(HealthDay News) — Individuals with diabetes mellitus (DM), especially women, have an increased risk for venous thromboembolism (VTE), according to a study published in Diabetes Research and Clinical Practice.
Carola Deischinger, from the Medical University of Vienna, and colleagues analyzed medical claims data in a retrospective cohort study in Austria between 1997 and 2014 involving 180,034 patients with DM and 540,102 sex- and age-matched controls without DM. The sex-specific impact of DM on VTE risk was examined.
The researchers found that patients with DM had a 1.4 times higher risk for developing VTE than controls. Women had a significantly higher association of DM with newly diagnosed VTE (odds ratio, 1.52). Risk was increased 1.17-fold for women versus men with DM who were aged 20 to 79 years; the risk was highest among those aged 50 to 59 years at 1.65. Among female DM patients, dipeptidyl peptidase 4 inhibitors were associated with a higher risk for VTE (odds ratio, 2.3).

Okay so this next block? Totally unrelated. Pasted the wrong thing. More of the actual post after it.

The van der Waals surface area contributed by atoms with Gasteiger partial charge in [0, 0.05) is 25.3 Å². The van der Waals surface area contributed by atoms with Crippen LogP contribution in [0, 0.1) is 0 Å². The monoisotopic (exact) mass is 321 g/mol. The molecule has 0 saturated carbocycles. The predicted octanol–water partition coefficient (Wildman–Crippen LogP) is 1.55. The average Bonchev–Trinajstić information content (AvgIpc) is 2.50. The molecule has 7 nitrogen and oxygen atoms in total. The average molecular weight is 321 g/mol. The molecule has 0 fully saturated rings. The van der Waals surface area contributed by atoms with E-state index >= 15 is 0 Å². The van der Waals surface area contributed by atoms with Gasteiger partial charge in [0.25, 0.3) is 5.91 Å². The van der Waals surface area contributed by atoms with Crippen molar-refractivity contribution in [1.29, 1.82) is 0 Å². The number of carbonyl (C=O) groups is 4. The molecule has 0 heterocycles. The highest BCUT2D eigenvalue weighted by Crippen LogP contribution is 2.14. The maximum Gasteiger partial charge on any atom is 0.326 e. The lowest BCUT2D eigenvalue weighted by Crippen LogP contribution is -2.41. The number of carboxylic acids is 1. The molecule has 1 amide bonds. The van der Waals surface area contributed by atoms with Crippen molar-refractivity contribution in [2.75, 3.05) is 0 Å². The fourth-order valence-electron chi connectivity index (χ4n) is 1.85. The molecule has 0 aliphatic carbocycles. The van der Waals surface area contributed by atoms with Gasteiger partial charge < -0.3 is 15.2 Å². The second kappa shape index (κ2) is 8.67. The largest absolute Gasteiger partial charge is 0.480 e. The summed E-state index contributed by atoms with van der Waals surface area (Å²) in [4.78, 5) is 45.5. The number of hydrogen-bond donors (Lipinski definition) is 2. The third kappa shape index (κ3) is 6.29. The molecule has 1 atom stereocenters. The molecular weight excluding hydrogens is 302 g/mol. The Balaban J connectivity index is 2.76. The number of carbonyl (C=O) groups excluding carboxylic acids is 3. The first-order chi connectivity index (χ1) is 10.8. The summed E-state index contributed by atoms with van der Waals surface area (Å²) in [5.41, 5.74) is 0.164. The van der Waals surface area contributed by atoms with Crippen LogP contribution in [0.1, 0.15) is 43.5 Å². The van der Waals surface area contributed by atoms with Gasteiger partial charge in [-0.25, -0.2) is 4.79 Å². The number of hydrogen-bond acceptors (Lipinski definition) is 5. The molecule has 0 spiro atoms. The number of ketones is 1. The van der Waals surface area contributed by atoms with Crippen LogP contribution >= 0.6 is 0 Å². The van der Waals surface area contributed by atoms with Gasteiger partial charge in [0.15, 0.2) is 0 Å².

“Our findings suggest that women with diabetes mellitus should be monitored more carefully for the development of VTE, especially during their perimenopause,” one coauthor said in a statement.